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Atmospheric Chemistry and Physics An interactive open-access journal of the European Geosciences Union
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Volume 14, issue 9
Atmos. Chem. Phys., 14, 4369–4381, 2014
© Author(s) 2014. This work is distributed under
the Creative Commons Attribution 3.0 License.
Atmos. Chem. Phys., 14, 4369–4381, 2014
© Author(s) 2014. This work is distributed under
the Creative Commons Attribution 3.0 License.

Research article 05 May 2014

Research article | 05 May 2014

Aerosol variability and atmospheric transport in the Himalayan region from CALIOP 2007–2010 observations

S. Bucci1,2, C. Cagnazzo1, F. Cairo1, L. Di Liberto1, and F. Fierli1 S. Bucci et al.
  • 1Institute for Atmospheric Sciences and Climate, ISAC-CNR, Rome, Italy
  • 2Department of Physics, Ferrara University, Ferrara, Italy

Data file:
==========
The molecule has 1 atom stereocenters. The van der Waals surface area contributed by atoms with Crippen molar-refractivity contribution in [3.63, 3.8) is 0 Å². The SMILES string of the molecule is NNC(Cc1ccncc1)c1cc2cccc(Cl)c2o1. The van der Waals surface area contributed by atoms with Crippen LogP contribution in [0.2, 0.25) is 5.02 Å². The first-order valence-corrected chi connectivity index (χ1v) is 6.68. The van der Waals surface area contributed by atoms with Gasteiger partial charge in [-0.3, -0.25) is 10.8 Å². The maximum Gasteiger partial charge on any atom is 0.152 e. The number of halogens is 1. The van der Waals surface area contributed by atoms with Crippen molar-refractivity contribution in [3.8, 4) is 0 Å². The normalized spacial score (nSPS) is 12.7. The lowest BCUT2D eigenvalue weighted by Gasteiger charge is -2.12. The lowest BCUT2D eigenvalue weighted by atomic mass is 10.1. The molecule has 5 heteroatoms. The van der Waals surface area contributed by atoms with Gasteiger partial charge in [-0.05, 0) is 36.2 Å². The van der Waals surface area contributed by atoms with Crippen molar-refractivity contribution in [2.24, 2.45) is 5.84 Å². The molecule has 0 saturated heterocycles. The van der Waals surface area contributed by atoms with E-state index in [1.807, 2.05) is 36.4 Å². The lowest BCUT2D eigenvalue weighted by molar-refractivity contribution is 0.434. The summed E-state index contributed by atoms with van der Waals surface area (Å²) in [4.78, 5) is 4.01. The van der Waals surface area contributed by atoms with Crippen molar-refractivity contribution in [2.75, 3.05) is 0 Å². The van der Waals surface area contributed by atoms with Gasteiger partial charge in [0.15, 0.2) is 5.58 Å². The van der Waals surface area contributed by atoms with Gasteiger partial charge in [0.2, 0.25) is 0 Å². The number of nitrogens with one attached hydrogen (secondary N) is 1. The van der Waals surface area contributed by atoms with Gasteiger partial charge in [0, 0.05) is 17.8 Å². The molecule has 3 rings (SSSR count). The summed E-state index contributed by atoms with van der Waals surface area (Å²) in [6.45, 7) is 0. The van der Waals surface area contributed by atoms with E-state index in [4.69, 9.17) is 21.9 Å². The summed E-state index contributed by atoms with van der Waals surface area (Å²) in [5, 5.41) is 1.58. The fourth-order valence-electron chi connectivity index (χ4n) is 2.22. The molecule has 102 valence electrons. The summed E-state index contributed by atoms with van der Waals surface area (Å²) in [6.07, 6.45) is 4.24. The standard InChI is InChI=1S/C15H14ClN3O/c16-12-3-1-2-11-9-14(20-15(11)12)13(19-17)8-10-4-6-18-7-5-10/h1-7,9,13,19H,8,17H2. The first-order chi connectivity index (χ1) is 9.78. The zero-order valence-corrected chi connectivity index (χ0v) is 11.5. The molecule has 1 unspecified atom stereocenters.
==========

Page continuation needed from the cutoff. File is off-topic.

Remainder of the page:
Abstract. This work quantifies the spatial distribution of different aerosol types, their seasonal variability and sources.The analysis of four years of CALIOP (Cloud–Aerosol LIdar with Orthogonal Polarization) vertically resolved aerosol data allows the identification of spatial patterns of desert dust and carbonaceous particles in different atmospheric layers. Clusters of Lagrangian back trajectories highlight the transport pathways from source regions during the dusty spring season. The analysis shows a prevalence of dust; at low heights it occurs frequently (up to 70% of available observations) and is distributed north of the Tibetan Plateau with a main contribution from the Gobi and Taklamakan deserts, and west of the Tibetan Plateau, originating from the deserts of southwest Asia and advected by the Westerlies. Above the Himalayas the dust amount is minor but still not negligible (occurrence around 20%) and mainly affected by the transport from more distant deserts sources (Sahara and Arabian Peninsula). Carbonaceous aerosol, produced mainly in northern India and eastern China, is subject to shorter-range transport and is indeed observed closer to the sources, while there is a limited amount reaching the top of the plateau. Data analysis reveals a clear seasonal variability in the frequencies of occurrence for the main aerosol types; dust is regulated principally by the monsoon dynamics, with maximal occurrence in spring. We also highlight relevant interannual differences, showing a larger presence of aerosol in the region during 2007 and 2008. The characterization of the aerosol spatial and temporal distribution in terms of observational frequency is a key piece of information that can be directly used for the evaluation of global aerosol models.

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